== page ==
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Jeff Place at the Questionmark booth at The Blackboard Developer Conference

Posted by Steve Lay
Following along with the twitter feed at #devcon12 (The Blackboard Developer Conference) this week, I noticed an interesting theme developing. Here’s one example, from @certtechpro

More LMS’s in the future, but using the same tools? Will LMS of the future be specialized? #devcon12 #bbw12

And another, from @rossmackenzie

Interest theme developing about specialised ( e.g. Subject specific) Learning management systems. #devcon12 #bbw12

These tweets happened during a keynote panel session that grappled with the role of the LMS and the effect that adoption of the IMS LTI standard will have.
I had a follow-up conversation with two members of the panel afterwards to help get some clarification on their vision. In particular, I wanted to reconcile this multiplicity of LMSs with another theme discussed during the session: the importance of ensuring that the LMS does not just aggregate new features but “hardens” around core functions, with additional features being incorporated by linking to other tools using IMS LTI.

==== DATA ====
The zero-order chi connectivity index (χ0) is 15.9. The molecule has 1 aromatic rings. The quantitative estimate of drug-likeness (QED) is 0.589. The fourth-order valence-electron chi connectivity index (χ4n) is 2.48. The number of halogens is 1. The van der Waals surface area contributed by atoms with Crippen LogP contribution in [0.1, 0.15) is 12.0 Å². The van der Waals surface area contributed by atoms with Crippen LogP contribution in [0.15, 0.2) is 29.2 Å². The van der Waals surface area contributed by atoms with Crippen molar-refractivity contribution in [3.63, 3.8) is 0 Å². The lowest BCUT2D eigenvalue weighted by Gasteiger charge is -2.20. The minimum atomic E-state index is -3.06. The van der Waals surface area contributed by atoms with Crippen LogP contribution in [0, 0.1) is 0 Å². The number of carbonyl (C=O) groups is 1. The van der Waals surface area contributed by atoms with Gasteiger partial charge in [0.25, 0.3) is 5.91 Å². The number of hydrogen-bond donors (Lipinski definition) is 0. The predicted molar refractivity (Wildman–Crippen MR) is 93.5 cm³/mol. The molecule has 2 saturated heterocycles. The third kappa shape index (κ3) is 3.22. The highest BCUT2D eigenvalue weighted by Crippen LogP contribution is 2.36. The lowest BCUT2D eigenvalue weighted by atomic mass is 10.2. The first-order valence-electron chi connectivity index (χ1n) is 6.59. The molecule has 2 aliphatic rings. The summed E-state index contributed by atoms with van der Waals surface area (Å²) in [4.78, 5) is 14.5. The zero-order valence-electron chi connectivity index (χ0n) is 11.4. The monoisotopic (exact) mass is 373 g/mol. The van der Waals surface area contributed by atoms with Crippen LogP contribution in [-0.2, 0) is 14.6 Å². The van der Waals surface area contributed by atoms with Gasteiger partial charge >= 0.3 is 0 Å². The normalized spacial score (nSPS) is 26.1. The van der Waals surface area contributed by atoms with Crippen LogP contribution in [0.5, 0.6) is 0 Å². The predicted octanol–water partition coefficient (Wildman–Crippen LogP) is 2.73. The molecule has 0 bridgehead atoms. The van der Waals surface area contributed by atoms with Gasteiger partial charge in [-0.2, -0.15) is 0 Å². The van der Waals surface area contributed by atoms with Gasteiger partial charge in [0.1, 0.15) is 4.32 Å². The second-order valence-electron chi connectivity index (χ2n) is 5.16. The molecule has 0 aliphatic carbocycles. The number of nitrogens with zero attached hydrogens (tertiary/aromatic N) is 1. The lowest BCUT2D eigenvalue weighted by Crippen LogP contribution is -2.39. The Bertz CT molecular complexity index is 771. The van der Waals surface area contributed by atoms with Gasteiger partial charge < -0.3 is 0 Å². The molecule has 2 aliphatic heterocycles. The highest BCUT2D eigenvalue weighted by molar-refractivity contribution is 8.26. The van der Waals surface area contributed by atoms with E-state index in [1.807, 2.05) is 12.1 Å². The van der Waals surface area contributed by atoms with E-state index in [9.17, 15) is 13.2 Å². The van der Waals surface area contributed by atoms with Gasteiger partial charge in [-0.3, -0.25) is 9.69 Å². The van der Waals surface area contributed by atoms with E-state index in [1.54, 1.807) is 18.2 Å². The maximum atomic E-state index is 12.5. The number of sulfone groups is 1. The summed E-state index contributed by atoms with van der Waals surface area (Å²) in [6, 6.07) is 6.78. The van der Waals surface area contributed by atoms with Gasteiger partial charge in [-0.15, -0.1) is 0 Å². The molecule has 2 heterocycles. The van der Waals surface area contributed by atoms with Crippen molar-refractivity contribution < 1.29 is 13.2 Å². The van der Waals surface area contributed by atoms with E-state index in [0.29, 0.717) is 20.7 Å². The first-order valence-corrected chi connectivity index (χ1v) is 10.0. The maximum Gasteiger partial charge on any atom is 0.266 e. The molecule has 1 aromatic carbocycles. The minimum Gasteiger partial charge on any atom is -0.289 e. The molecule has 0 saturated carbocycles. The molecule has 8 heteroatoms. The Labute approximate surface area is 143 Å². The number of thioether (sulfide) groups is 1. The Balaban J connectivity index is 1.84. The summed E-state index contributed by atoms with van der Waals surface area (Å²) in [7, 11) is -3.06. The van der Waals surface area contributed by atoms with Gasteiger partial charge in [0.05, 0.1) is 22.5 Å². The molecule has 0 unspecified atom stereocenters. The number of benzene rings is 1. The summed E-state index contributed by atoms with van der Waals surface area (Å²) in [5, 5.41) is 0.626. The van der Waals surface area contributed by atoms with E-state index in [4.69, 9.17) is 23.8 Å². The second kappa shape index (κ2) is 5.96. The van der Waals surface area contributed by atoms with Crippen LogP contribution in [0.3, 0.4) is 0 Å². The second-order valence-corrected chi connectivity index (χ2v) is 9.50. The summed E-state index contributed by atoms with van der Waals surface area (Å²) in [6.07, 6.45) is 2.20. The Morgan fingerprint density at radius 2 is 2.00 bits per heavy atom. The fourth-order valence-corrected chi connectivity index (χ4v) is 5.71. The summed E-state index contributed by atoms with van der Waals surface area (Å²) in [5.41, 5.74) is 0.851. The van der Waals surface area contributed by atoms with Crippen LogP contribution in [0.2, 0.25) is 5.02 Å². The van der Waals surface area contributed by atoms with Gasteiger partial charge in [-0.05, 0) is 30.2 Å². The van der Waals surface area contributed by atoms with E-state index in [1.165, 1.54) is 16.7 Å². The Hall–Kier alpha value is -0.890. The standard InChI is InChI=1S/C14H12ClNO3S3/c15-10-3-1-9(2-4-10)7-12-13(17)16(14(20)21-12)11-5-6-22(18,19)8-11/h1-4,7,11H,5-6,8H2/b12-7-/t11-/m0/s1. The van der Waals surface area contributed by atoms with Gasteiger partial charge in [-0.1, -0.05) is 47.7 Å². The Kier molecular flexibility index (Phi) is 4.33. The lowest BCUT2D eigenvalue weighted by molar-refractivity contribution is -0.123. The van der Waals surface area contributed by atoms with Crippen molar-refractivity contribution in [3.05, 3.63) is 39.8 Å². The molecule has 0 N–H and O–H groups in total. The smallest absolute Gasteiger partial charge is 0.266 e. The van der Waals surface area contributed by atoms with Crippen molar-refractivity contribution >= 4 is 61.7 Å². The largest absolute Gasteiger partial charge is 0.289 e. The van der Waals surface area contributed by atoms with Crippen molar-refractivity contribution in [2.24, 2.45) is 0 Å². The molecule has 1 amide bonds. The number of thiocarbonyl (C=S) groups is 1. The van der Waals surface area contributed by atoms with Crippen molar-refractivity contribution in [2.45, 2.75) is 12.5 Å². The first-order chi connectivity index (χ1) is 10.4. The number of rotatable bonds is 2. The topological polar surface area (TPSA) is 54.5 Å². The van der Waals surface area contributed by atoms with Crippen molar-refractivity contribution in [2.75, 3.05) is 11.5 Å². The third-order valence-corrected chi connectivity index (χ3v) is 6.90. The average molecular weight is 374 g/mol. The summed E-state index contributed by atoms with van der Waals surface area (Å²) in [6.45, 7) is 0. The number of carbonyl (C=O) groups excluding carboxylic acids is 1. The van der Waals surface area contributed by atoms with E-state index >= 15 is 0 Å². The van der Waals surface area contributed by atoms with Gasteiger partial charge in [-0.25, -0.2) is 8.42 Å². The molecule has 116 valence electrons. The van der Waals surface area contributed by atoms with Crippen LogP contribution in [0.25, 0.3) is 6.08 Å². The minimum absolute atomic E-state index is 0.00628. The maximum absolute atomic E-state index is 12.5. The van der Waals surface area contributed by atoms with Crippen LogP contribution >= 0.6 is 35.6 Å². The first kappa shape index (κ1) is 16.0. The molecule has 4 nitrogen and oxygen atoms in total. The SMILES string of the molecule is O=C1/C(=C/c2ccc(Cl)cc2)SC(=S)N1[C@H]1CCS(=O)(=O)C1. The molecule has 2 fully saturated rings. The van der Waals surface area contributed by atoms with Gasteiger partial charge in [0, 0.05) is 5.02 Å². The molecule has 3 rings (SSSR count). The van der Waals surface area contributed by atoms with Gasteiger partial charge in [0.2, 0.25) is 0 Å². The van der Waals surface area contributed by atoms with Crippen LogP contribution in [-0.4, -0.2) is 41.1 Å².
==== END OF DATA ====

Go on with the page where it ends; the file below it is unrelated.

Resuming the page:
Using the LTI standard, the LMS can aggregate best-of-breed tools rather than having to develop them specifically as features of the LMS itself.
There seem to be two possible outcomes here:
(1) By being smaller, the LMS could be customised to target specific education or training sectors; it could even be optimised for subject-specific learning methods. The number of LMSs in the market would increase.
(2) Alternatively, by being smaller the LMS could fade into the background, with student interaction being concentrated in the tools that the LMS aggregates. The community is likely to organise itself around a smaller number of more robust systems.
In either case, integration using the LTI standard will make it easier for instructors and programme managers to adopt best-of-breed tools like our own Assessment Management System without having to deploy an LMS-specific connector!